Herb gardens bring fragrance and life to even small spaces, with the added benefit of always having fresh seasonings for your recipes.Indoors, choose a sterile potting soil that includes materials such as peat moss to help with drainage.Picking off the yellow leaves won't hurt the plant, but try to strategically prune it when you harvest the herb for cooking so it's less bushy.When temperatures are high, try moving outdoor plants to more shaded areas or water more often, sometimes daily, until the hot weather passes.Sage (Salvia officinalis), for example, which grows outdoors in U.S. Department of Agriculture plant hardiness zones 6 through 9 and indoors throughout the country, needs a soil pH of 5.5 to 6.5.

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Learn About Oregano

The seedling emerges and appears healthy; then it suddenly wilts and dies for no obvious reason.Damping off is caused by a fungus that is active when there is abundant moisture and soils and air temperatures are above 68 degrees F. Typically, this indicates that the soil is too wet or contains high amounts of nitrogen fertilizer.Mint Rust: Small, whitish, slightly raised spots that turn reddish orange or brown.Powdery Mildew: This fungus disease occurs on the top of the leaves in humid weather conditions.Aphids: Greenish, red, black or peach colored sucking insects that can spread disease as they feed on the undersides of leaves.Burpee Recommends: Introduce or attract natural predators into your garden such as lady beetles and wasps who feed on aphids.Leafminers: These insects bore just under the leaf surface causing irregular serpentine lines.Spider Mites: These tiny spider-like pests are about the size of a grain of pepper.They suck on the plant juices removing chlorophyll and injecting toxins which cause white dots on the foliage.Burpee Recommends: Spider mites may be controlled with a forceful spray every other day. .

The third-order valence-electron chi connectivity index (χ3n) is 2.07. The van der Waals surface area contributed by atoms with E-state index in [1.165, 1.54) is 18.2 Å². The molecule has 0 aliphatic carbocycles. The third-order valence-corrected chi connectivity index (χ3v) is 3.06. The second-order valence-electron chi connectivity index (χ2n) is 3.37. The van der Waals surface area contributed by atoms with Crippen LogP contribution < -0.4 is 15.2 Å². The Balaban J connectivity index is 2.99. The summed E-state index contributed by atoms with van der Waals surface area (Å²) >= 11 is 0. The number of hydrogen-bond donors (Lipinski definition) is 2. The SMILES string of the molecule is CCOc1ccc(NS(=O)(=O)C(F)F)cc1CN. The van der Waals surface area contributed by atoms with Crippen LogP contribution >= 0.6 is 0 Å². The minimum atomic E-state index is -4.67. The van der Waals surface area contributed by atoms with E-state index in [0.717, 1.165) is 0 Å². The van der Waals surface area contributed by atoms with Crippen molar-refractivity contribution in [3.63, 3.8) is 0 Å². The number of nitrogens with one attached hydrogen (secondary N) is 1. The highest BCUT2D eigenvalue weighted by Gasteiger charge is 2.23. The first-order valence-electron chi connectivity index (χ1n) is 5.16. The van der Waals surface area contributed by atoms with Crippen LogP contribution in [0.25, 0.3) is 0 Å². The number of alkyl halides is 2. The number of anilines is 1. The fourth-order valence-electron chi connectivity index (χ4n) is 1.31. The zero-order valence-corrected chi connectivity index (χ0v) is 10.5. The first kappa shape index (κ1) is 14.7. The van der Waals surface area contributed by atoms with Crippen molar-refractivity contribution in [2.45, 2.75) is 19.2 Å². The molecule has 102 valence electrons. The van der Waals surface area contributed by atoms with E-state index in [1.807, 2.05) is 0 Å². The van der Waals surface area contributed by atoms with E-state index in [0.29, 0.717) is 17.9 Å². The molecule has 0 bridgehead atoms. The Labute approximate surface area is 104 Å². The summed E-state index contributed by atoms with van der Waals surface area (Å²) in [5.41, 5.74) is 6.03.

How to Grow and Care for Cuban Oregano

Coleus amboinicus While its primary common name makes it sound like this plant comes from the Caribbean island, Cuban oregano is a plant known by many other names as well, including Mexican mint, Spanish (or French) thyme, and Indian borage.Coleus plants are semi-succulent perennials or annuals in the mint family, Lamiaceae, of which basil and thyme are also a part.Cuban oregano’s flavor is also similar to that of O. vulgare, but with an added sharp edge of mintiness.Unlike common oregano, C. amboinicus grows from a short, thick stem, and has slightly fleshy, serrated leaves.Though safe for humans to consume, it’s important to know that Cuban oregano – along with all other coleus plants – is toxic to cats, dogs, and horses.Thanks to its pungent smell, it might attract your beloved pets, so consider growing it inside a fenced area.In late winter to mid-spring, the plant blooms with pink, purple, or white flowers that attract bees and butterflies.Drought tolerant once established, Cuban oregano thrives in containers, or in quick-draining soil in the garden or yard.Plan to provide about four to six hours of sunlight every day, preferably in the morning, to keep the leaves from getting sunburned in strong afternoon sunshine.Many species are flashy and fun, with leaves in vibrant, wildly patterned hues of pink and red.The exact history of this plant is murky, but some sources place its origins in the Maluku Islands in Indonesia, which is also where clove (Syzygium aromaticum) and nutmeg trees (Myristica fragrans) are from.I’ve even substituted it in recipes that call for true oregano to add a strong, fresh flavor to a familiar dish.On the Indian subcontinent, the leaves are used as a main ingredient in chutney, and enjoyed raw on bread with butter.In addition to its culinary applications, people in India, Cuba, and elsewhere have long used C.